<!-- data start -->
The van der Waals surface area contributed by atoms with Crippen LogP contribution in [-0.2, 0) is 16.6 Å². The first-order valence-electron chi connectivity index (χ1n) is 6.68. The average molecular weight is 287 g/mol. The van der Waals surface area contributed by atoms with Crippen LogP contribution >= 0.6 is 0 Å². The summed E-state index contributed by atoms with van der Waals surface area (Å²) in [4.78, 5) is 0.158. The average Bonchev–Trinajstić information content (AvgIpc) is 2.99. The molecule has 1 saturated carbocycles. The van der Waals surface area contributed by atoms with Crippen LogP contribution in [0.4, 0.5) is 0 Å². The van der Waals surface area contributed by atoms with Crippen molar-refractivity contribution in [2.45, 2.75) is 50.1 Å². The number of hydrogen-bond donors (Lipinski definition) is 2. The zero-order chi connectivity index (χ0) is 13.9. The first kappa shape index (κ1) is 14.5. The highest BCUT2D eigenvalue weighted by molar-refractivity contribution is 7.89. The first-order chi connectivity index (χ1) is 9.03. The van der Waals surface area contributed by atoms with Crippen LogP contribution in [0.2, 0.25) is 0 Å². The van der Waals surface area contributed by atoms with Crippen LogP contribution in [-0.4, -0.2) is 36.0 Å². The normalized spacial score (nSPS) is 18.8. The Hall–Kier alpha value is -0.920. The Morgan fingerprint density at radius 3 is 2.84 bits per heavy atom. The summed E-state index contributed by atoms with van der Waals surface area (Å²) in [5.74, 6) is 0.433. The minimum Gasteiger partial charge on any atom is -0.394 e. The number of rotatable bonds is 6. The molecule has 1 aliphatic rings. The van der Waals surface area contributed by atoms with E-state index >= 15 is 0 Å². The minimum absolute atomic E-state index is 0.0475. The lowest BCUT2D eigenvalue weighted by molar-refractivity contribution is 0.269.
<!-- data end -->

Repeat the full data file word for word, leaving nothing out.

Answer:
The van der Waals surface area contributed by atoms with Crippen LogP contribution in [-0.2, 0) is 16.6 Å². The first-order valence-electron chi connectivity index (χ1n) is 6.68. The average molecular weight is 287 g/mol. The van der Waals surface area contributed by atoms with Crippen LogP contribution >= 0.6 is 0 Å². The summed E-state index contributed by atoms with van der Waals surface area (Å²) in [4.78, 5) is 0.158. The average Bonchev–Trinajstić information content (AvgIpc) is 2.99. The molecule has 1 saturated carbocycles. The van der Waals surface area contributed by atoms with Crippen LogP contribution in [0.4, 0.5) is 0 Å². The van der Waals surface area contributed by atoms with Crippen molar-refractivity contribution in [2.45, 2.75) is 50.1 Å². The number of hydrogen-bond donors (Lipinski definition) is 2. The zero-order chi connectivity index (χ0) is 13.9. The first kappa shape index (κ1) is 14.5. The highest BCUT2D eigenvalue weighted by molar-refractivity contribution is 7.89. The first-order chi connectivity index (χ1) is 9.03. The van der Waals surface area contributed by atoms with Crippen LogP contribution in [0.2, 0.25) is 0 Å². The van der Waals surface area contributed by atoms with Crippen LogP contribution in [-0.4, -0.2) is 36.0 Å². The normalized spacial score (nSPS) is 18.8. The Hall–Kier alpha value is -0.920. The Morgan fingerprint density at radius 3 is 2.84 bits per heavy atom. The summed E-state index contributed by atoms with van der Waals surface area (Å²) in [5.74, 6) is 0.433. The minimum Gasteiger partial charge on any atom is -0.394 e. The number of rotatable bonds is 6. The molecule has 1 aliphatic rings. The van der Waals surface area contributed by atoms with E-state index >= 15 is 0 Å². The minimum absolute atomic E-state index is 0.0475. The lowest BCUT2D eigenvalue weighted by molar-refractivity contribution is 0.269.